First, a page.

Author: Jen Castleberry
Published: Parliament House, 2017
A WIld and Unremarkable Thing
A Wild and Unremarkable Thing is truly a remarkable story. My biggest fear while reading was that the book would not be long enough. And it wasn’t!
We follow Cody/Cayda, who has been trained by her father for the past fifteen years to be able to kill a Fire Scale; one of the dragons that come out every fifteenth year to mate. She has lived her life like a boy for just as long, because no girl could ever hope to claim the winning prize for slaying a Fire Scale.
The time finally comes for Cody/Cayda to begin her journey. Her father, who has been quite hard on her, lies injured at home, so she has to go alone. On her way to the town of Yurka she meets Penn, who accompanies her.
Meanwhile we also follow Fares, the crown prince, and Wolfe, his best friend, who decides that he will become a champion and slay a Fire Scale.
The story is an incredible page-turner and from the moment you turn the first page you will have entered the spectacular world of A Wild and Unremarkable Thing, where you will find yourself until you turn the very last page.
I really found this story enthralling and I love the way Castleberry has woven her sentences together. It creates a dynamic read and keeps the story fast paced. Moreover, I enjoyed the multiple point of views that add a certain “layeredness” to the story, since we follow different people’s thoughts and actions.
Cody/Cayda is very easily loved and really brings a lot of character to the story. I hope there will be more to read about her some day. Despite being raised as a boy for the majority of her life, it seems that deep down she has no doubt that she is a girl, but she also knows that she will live her entire life as a boy/man if it means her family will be saved from poverty and her sisters can refrain from selling themselves to the men in town.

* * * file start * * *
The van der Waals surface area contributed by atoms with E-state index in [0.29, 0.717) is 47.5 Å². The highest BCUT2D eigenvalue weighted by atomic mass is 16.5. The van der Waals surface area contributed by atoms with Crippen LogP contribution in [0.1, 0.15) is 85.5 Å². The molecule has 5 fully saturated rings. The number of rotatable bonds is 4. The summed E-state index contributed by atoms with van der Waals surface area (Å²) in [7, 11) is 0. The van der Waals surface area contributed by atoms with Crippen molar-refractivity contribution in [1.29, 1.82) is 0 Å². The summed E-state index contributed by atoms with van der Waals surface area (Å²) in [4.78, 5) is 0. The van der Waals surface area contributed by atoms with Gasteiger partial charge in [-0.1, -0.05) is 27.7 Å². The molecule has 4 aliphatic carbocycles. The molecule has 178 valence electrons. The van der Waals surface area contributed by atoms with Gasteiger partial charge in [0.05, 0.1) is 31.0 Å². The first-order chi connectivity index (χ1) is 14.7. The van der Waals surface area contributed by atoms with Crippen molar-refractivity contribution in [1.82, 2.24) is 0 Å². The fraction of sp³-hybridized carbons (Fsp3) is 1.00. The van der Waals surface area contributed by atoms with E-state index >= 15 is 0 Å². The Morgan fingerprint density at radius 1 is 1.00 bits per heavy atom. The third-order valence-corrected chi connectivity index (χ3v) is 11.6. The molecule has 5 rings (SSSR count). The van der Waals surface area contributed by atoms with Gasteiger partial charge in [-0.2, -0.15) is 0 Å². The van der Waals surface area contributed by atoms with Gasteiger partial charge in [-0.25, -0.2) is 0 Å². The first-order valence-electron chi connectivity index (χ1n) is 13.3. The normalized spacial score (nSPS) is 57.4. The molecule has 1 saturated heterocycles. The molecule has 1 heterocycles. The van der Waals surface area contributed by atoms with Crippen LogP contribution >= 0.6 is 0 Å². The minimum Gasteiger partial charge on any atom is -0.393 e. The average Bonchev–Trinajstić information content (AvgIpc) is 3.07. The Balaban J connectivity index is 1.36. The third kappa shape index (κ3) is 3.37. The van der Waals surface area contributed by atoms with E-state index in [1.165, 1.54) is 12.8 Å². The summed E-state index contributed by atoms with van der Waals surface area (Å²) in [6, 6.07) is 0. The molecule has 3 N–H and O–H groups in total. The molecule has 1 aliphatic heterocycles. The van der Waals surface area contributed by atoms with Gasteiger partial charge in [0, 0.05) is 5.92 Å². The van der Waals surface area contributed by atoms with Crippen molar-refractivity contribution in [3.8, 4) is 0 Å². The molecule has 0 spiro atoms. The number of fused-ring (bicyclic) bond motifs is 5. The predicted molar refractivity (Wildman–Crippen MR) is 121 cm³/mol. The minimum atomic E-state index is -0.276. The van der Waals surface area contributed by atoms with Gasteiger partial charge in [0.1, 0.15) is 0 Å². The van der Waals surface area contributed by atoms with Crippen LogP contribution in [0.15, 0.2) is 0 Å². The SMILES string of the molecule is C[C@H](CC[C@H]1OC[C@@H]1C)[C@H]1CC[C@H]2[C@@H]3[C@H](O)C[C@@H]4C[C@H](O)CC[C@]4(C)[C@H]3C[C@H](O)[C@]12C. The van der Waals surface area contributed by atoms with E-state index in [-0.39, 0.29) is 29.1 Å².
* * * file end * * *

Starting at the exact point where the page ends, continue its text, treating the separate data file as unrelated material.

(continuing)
Penn is a mysterious character, but also easily liked. He is beyond fascinated with Cody/Cayda and it is very interesting to see the impact she has on him. Moreover, it is amazing to see his character unfold.
Wolfe is a silly character, but I really liked him too! He is the stereotypical “academic”, who doesn’t see that the world is different from how it seems to be in the books he always reads. He is persistent in his decision to become a champion even when his friends laugh at him. He doesn’t take any advice from others, but fully believes that the answer is in his book. Despite his stubborness, which could at times really annoy me, I really enjoyed his passages. Maybe this has partly to do with Fares, his friend, who was such a goof.
The characters were often quite superficial and normally that would bother me, but A Wild and Unremarkable Thing has this “fairytale”-like sense, which made it completely okay. I think.
My only complaint is that the book ended when it did. It felt too rushed, and I could have easily read an entire new book about what would happen next.
Should You Read It?
Well, yes. I would very much suggest that you read it if you enjoy a good fairytale or fantasy story. If you enjoy a good laugh while also being quite serious. It isn’t just this magical story about slaying dragons. It is also a powerful story, however slightly underplayed, about gender identity, family and friendship. And it is the story of doing the right thing no matter the costs and a story about proving one’s worth.
Furthermore, Castleberry writes marvelously and the various points of views make the story flow incredibly fast and easy. I loved this story and I will definitely read it again some day!
I sincerely hope this is not the last I will hear from Jen Castleberry!